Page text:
Headwinds aside, is rubber gloves sentiment rising?
THE rubber glove sector is not an easy one to figure out for investors.
On the one hand, the headwinds the companies in the sector are facing continue to spook some investors.
Most rubber glove stocks continued to see some mild selling pressure this week, amid the sector’s spectacular run over the last two years.
However, most rubber gloves enjoyed some recovery yesterday, ending their downtrend. To pGlove for example had been suffering nine days of share price decline until yesterday when it rose by 10 sen or 2.13%.
Notwithstanding the recovery, rubber glove stocks have seen a few billion ringgit wiped out from from them in the first two weeks of this year.
Some local research houses have turned positive on the sector, reckoning that it has been oversold and that the headwinds are not as bad as they seem.
CIMB Research is of the opinion that glove counters deserve to be traded higher due to the defensive nature of its business, inelastic global demand for gloves and its robust earnings per share (EPS) growth – a threeyear EPS compound annual growth rate (CAGR) of 20.4%.
It maintained its “overweight” stance on the rubber glove sector.
On concerns of oversupply of rubber gloves in the market, CIMB Research says its channel checks revealed that most of the expansion by producers in China and Thailand are to replace less efficient and older production capabilities, so they are unlikely to be a major threat to Malaysian glove makers which are ahead in terms of technological advances.
It also believed that Malaysia’s global market share will grow beyond the current level of 63%, owing to the domestic glove makers’ higher efficiencies and better economies of scale.
“This should allow Malaysian glove makers to capture a bigger piece of our estimated global glove demand growth of 8.5% to 268 billion gloves in 2019,” the research house said.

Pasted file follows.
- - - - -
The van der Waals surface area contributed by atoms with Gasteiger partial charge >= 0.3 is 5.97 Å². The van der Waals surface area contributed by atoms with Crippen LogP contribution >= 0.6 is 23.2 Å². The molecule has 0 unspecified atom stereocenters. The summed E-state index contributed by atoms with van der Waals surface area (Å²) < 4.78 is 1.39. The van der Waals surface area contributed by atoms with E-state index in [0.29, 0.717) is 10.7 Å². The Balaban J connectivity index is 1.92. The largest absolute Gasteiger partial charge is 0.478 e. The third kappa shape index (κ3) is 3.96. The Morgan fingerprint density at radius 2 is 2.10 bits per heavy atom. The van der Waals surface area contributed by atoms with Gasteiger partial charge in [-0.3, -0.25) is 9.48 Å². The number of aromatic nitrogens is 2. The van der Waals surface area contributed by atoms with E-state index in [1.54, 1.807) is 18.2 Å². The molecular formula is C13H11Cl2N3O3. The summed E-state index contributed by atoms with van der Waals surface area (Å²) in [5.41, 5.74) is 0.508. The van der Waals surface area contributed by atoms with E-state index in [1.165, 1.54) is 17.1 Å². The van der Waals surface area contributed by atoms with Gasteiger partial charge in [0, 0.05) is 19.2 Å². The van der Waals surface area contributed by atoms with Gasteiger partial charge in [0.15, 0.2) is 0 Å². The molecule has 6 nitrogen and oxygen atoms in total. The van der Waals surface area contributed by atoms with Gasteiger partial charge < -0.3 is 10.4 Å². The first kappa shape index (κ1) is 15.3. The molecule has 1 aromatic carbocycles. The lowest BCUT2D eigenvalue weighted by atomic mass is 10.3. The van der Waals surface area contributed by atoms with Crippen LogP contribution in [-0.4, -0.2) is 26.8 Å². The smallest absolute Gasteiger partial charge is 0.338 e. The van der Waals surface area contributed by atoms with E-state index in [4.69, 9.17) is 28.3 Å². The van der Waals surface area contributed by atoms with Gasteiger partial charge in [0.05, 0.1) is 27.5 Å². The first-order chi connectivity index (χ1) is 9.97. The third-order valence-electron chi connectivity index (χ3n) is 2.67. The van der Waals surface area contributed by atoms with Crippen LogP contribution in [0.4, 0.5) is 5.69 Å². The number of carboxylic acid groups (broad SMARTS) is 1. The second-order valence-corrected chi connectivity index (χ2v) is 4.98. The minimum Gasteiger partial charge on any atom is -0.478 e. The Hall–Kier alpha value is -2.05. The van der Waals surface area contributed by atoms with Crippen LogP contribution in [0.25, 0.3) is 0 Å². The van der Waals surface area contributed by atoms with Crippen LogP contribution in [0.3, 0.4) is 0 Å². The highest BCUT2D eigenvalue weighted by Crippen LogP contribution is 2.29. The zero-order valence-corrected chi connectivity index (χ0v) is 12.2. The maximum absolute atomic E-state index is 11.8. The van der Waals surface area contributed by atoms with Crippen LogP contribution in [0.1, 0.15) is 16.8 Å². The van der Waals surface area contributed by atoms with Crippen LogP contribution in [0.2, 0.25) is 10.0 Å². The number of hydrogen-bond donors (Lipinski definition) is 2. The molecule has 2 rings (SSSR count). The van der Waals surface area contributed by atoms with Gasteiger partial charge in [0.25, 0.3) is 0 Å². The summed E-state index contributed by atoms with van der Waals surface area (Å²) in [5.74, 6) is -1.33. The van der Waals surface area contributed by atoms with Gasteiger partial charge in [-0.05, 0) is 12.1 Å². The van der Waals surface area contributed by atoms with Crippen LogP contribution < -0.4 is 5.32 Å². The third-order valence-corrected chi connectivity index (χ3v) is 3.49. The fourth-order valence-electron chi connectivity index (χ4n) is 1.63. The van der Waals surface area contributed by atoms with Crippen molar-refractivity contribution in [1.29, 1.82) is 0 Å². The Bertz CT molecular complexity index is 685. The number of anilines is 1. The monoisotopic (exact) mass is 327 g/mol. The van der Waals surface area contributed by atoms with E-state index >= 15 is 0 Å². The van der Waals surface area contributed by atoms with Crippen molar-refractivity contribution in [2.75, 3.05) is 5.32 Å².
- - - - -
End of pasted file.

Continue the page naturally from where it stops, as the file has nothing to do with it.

It added that the strengthening ringgit and cost hike are not much of a concern as this will be more than offset by the weakening raw material prices such as nitrile butadiene prices and ongoing cost efficiency efforts.
For every 1% weakness in US dollar against the ringgit, CIMB Research estimates that net exposure to glove makers’ earnings is only 0.5% to 0.6%. This does not take into account the cost pass-through mechanism that allows producers to share cost savings or increases.
CIMB Research’s top picks are Kossan Rubber Industries and Supermax Corp.
Meanwhile AmInvestment Bank upgraded its recommendation to “overweight” from “neutral” following a robust growth in demand expectations, in line with the expanding global healthcare sector and the increased awareness on the importance of hygienic practices throughout the industry, especially in emerging markets such as India and China.
It says the recent selldown of rubber glove stocks are unfounded as the sector’s fundamentals and growth prospects remain.
“The headwinds for the sector such as concerns on overcapacity and strengthening of the ringgit aren’t new and we believe that as among the largest rubber gloves producers,
The headwinds for the sector such as concerns on overcapacity and strengthening of the ringgit aren’t new. AmInvestment Bank
the Big Three are capable of weathering it,” it said.
The “Big Three” producers are Top Glove, Kossan and Hartalega.
Ambank Research’s top picks are Top Glove and Hartalega.
Research house UOB Kay Hian took a differing view, maintaining its call on the sector as “underweight”, due to the sector’s bellwether – Hartalega – trading at lofty valuations and the emergence of demand-supply imbalance signs.
It also upgraded its call for Top Glove and Kossan to “hold” from “sell”.
Citibank is also less sanguine, saying that the strengthening ringgit, stronger crude oil prices and the reduction of exposure among investors after two great years were among the reasons for the dip this year.
It has been cautious on the rubber glove sector for a while now and its stance is to maintain the status quo this year.
“Material positive surprises need to come through, in order to drive another round legup in share prices.” Citibank said.
Some fund managers contacted by StarBizWeek remain uninterested in investing in rubber glove stocks at current prices.
Says one: “We are not buying (rubber glove stocks). There are more attractively valued stocks on Bursa today.”
Another fund manager says the main issue is overcapacity and the weakening ringgit.
“There are still some small selling going on (of rubber gloves shares).
“Valuation is also on high side and many are selling to buy other cheaper stocks,” the manager says.
Valuation wise, the glove sector is trading at a forward price (PE) earnings multiple of 24.1 times, compared with local equity market’s PE of 19 times.
Cautious stance: Some fund managers remain uninterested in investing in rubber glove stocks at current prices.